With reference now to the drawing figures, several exemplary embodiments of the present disclosure are described. The word “exemplary” is used herein to mean “serving as an example, instance, or illustration.” Any embodiment described herein as “exemplary” is not necessarily to be construed as preferred or advantageous over other embodiments.

Embodiments disclosed in the detailed description include operating the M-PHY communications over a mass storage-based interface. Related connectors, systems, and methods are also disclosed. In particular, embodiments of the present disclosure take the M-PHY standard compliant signals and direct them through a memory card compliant connector so as to allow two M-PHY standard compliant devices having memory card based connectors to communicate. Reusing the form factor of the memory card allows for efficiencies in manufacturing and acceptance within the industry as there is a solid manufacturing base for these connectors and an understanding of their physical limitations, which assist designers in incorporating such connectors into their products.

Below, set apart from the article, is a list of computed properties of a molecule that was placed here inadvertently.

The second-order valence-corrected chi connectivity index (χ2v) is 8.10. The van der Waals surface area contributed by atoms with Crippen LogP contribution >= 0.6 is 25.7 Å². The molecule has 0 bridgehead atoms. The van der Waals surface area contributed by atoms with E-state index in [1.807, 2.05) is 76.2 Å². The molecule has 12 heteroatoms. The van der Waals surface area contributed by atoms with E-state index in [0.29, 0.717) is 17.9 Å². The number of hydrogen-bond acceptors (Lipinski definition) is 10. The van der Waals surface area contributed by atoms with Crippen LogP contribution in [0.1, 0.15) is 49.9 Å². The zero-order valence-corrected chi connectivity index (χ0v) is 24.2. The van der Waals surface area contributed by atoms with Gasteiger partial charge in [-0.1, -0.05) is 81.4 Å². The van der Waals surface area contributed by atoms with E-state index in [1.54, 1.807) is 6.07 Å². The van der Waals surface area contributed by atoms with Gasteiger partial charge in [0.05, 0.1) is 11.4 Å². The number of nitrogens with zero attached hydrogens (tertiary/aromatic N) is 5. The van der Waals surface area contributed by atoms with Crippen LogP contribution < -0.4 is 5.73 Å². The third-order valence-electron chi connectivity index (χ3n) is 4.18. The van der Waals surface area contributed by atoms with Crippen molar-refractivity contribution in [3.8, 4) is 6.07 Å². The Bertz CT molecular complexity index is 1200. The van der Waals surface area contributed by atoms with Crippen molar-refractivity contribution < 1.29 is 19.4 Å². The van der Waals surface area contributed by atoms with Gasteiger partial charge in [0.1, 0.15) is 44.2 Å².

The Mobile Industry Processor Interface (MIPI®) Alliance has proposed the M-PHY standard, which is a physical layer protocol detailing how devices communicate with one another. However, the MIPI® Alliance has to date, not defined or constrained the M-PHY standard to a particular connector type that complies with the standard, leaving the design of the physical connectors to the entities deploying products in this space. While it is possible to design such a physical connector without reference to any existing connector type, an existing connector is adapted herein to satisfy the signal integrity and other requirements of the MIPI® Alliance M-PHY standard. In particular, the memory card industry has a number of predefined form factors each of which has a plurality of electrical connections (pins). Even within an existing memory card standard there may be sub form factors (e.g., Secure Digital (SD) has formats including SD, miniSD, microSD, SDHC, miniSDHC, microSDHC, etc.). As noted, each of these form factors has a plurality of electrical connections (pins) which allow communication with the logic and/or memory cells within the memory card. The existence of these pins allows for an opportunity in which the form factor may be repurposed for use with M-PHY compliant devices and the pins on the form factor are used to carry M-PHY compliant signals. While there are several proprietary pin layouts within the memory card industry, the form factors associated with each memory card are well documented and understood and thus may be repurposed as further disclosed herein. As a non-limiting example, the memory card form factor that is adapted to be used for the MIPI® Alliance M-PHY standard can be any of a Compact Flash (I and II), Secure Digital (SD) (SD, miniSD, microSD, SDHC, miniSDHC, microSDHC, SDXC), Memory Stick (Standard, Pro, Pro Duo, Pro-HG Duo, Micro (M2), xC), MultiMediaCard (MMC) (MMC, RS-MMC, MMCmobile, MMCplus, MMCmicro, eMMC), Serial Peripheral Interface (SPI) mode of operation within a card format, xD (Standard, Type M, Type H, Type M+), XQD, or Ultra High Speed (UHS) (I and II) pin layout. Before discussing the embodiments of adapting memory card connectors to the M-PHY standard, memory card connectors are first discussed with regard to FIGS. 1A-1D. The discussion of exemplary embodiments of the present disclosure begins below with respect to FIG. 2A.